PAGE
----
Competitive pressures on schools and social problems must be addressed if special needs education is to cater for all vulnerable children, argues Alan Dyson.
SINCE at least the time of the Warnock Report, special needs education in this country has been built on three great liberal assumptions. The first is that it is not just disabled children who may experience difficulties in learning, but a large minority of pupils - perhaps 18 per cent. The second is that schools, education authorities and the Government should respond to these difficulties within a common organisational framework. The third is that the best way to overcome children's difficulties is by careful individualised identification, assessment and provision.
Over the past 20 years, these assumptions have underpinned very real advances - the integration movement, the "whole-school approach", the push for differentiation within an entitlement curriculum - which have left us with an education system that is undoubtedly more humane and equitable than would otherwise have been the case. Not only are we now able to target substantial resources at the most "needy" children, but we can do so while maintaining the large majority of them in the mainstream curriculum and in mainstream schools.
Despite this, there is a fatal flaw in the approach. However successful we may have been in supporting individuals, we have failed to establish mainstream schools which routinely give all children a fair deal. Indeed, every time special needs education has made an advance towards mainstream schools, some other imperative - to compete, to raise standards, to deliver a knowledge heavy curriculum - has made it harder for those schools to cater for the most vulnerable pupils.
The policies of the current government have so far failed to break this pattern. An example is the commitment to inclusion which, on the face of it, seems to offer a radical alternative to traditional special needs education. However, the tightening of accountability, targets for some (but not all) pupils and the unremitting pressure to raise standards leave schools little flexibility to respond wholeheartedly. Inclusion, it seems to me, is no more likely than the other liberal moves of the past 20 years to bring about real change.
In finding an alternative, it seems to me that the only option is to reject the assumptions on which our previous efforts have been based.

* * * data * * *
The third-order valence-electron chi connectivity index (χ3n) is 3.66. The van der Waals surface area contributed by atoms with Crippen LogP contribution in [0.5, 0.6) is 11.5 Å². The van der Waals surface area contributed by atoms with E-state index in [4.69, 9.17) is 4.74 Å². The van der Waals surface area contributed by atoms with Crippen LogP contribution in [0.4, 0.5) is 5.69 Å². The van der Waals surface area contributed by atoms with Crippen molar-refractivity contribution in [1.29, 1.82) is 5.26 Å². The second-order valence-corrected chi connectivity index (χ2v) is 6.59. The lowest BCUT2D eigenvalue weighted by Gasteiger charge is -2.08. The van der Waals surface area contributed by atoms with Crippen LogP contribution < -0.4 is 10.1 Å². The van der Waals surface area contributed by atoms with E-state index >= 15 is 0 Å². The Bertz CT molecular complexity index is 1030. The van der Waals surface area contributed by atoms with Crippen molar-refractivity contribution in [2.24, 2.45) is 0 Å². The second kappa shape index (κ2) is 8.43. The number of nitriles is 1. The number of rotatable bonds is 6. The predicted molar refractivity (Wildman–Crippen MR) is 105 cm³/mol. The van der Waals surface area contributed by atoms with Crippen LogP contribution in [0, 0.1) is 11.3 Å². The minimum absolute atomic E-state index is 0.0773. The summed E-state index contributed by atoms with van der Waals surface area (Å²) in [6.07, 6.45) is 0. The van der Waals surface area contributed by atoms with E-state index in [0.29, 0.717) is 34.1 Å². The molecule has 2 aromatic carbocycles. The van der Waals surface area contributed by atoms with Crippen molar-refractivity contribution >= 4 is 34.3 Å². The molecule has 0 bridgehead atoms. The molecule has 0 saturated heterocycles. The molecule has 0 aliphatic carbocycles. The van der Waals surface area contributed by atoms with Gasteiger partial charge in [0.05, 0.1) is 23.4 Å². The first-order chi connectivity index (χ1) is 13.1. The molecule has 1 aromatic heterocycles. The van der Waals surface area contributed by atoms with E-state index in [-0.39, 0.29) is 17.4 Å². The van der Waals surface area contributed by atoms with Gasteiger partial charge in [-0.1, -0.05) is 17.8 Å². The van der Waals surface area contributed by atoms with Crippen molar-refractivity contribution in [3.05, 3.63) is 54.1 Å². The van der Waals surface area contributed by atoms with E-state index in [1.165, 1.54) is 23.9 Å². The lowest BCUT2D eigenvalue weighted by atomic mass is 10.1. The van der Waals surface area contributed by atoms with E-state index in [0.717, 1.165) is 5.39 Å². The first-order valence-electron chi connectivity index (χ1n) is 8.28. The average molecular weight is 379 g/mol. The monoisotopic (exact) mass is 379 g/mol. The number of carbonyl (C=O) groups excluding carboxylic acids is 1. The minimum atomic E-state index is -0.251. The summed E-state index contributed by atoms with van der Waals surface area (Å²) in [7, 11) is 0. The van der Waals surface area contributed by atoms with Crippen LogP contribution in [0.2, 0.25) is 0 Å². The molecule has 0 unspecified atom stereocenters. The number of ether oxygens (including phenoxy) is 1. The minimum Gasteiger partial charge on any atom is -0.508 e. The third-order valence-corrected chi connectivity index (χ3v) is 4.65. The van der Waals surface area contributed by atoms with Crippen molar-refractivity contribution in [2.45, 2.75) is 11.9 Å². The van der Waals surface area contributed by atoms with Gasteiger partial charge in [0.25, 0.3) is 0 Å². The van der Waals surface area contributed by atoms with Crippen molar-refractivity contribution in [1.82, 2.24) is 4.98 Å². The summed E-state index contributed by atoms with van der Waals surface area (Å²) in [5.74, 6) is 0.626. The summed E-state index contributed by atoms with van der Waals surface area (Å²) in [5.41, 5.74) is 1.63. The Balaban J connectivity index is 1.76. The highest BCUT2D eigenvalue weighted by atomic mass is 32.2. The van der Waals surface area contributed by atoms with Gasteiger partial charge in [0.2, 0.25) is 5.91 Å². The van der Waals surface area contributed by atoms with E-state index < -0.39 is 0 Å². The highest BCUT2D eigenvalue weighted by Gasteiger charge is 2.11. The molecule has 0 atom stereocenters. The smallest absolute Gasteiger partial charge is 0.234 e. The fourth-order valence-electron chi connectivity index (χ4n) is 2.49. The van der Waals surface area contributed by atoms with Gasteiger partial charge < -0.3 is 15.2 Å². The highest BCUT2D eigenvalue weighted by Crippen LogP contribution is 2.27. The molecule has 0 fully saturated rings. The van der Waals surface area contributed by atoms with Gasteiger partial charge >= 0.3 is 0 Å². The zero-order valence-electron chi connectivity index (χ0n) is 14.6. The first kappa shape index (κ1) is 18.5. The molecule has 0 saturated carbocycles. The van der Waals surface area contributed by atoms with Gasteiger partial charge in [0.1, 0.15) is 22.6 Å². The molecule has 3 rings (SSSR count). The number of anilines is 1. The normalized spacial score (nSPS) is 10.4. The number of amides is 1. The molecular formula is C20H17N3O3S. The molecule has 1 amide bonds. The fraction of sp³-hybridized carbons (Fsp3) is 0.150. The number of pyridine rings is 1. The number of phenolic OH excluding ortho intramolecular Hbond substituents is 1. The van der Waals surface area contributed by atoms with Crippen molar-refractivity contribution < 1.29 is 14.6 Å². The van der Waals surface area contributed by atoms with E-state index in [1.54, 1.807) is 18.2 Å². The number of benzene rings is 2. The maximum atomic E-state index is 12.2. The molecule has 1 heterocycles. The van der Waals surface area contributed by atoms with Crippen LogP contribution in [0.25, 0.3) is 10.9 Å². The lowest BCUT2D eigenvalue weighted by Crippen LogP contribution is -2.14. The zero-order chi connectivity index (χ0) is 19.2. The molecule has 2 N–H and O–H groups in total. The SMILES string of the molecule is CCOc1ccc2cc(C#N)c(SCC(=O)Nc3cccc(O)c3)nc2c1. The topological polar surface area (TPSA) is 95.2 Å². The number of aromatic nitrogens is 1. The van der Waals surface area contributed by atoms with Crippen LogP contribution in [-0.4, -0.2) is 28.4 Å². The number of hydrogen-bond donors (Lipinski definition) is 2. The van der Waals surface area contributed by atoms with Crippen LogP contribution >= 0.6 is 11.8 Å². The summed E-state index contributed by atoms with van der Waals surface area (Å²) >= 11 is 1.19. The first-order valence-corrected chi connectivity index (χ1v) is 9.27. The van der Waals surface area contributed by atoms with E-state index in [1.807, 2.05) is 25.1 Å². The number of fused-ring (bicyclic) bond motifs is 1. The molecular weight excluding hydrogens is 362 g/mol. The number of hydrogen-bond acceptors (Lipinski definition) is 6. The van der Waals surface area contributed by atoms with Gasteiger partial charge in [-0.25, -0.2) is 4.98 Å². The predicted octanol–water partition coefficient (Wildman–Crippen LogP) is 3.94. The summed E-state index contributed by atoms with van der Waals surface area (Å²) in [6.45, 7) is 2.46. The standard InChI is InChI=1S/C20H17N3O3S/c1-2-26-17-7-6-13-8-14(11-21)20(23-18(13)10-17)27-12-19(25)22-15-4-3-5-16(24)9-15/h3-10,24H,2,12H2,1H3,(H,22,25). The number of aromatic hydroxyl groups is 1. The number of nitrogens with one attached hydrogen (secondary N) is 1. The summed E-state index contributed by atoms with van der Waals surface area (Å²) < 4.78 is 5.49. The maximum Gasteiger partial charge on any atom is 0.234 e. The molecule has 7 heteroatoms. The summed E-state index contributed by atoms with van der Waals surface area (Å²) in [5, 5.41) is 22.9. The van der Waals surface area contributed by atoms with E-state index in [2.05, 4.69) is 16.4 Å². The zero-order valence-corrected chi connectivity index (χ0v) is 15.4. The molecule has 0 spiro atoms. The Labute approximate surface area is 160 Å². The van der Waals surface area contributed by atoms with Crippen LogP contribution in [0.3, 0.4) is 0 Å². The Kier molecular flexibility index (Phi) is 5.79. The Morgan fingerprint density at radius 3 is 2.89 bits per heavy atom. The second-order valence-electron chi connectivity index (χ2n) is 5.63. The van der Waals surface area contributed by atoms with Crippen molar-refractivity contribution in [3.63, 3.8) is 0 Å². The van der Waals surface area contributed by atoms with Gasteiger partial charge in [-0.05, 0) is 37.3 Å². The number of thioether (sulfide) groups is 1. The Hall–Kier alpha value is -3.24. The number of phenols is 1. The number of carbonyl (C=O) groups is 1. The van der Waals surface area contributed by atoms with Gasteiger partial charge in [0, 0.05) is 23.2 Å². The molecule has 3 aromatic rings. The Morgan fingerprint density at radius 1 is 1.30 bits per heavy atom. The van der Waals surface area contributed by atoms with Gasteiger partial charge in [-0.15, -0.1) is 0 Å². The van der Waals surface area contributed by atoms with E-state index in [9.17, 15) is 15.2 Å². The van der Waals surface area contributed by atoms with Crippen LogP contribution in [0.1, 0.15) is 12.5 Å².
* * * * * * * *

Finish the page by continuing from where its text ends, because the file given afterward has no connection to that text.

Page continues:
We have to move away from the idea of "Warnock's 18 per cent". This definition of who is vulnerable in our schools excludes groups which fail to make it nto the special needs category - groups such as children from cultural, ethnic and linguistic minorities, children who are disaffected from school and even some able and talented children. At the same time, it creates a tenuous alliance between quite disparate groups of children who share little other than the special needs label. It is surely time to abandon this one-size-fits-all approach.
We need, for many children at least, to abandon the individualised approach that has become the shibboleth of special needs education. Children with difficulties do not come into schools in ones - they come in 10s, scores, even hundreds. Instead of a case-by-case approach, we need robust organisational and teaching strategies which schools can routinely use on whole groups of learners.
We should acknowledge that the difficulties experienced by many children arise not from their individual characteristics but from their social and family circumstances. The problems they face are compounded by structures of schooling which marginalise their interests. Therefore, we should seek structural responses. Some of these must address broad social and economic issues. Some will have to look again at the underlying structures of the education system - such as competition between schools, and the impact of target-setting. Debates around these issues have effectively been silenced in recent years, but they are now urgently needed.
The cause for hope in all this is that some government initiatives, wittingly or otherwise, have begun to indicate what an alternative approach might look like. The 1997 SEN Green Paper, for instance, seemed to promise a much-needed shrinking of the special needs empire. The pursuit of a social inclusion agenda, the intention to "join up" approaches to educational and social disadvantage and the willingness to introduce system-wide strategies to overcome endemic problems all offer the first inklings of alternatives. Whether the Government will now go on to address the hard structural issues remains to be seen. Let us hope that it has convictions which will incline it in this direction and, moreover, that it has the time and courage to pursue them.
Professor Alan Dyson is a co-director at the special needs research centre, department of education, University of Newcastle. This piece is based on an article by Alan Dyson and Roger Slee in "Education, Reform and the State: Politics, policy and practice, 1976-2001" edited by Robert Phillips and John Furlong (London, Routledge).
The views expressed are those of the author alone.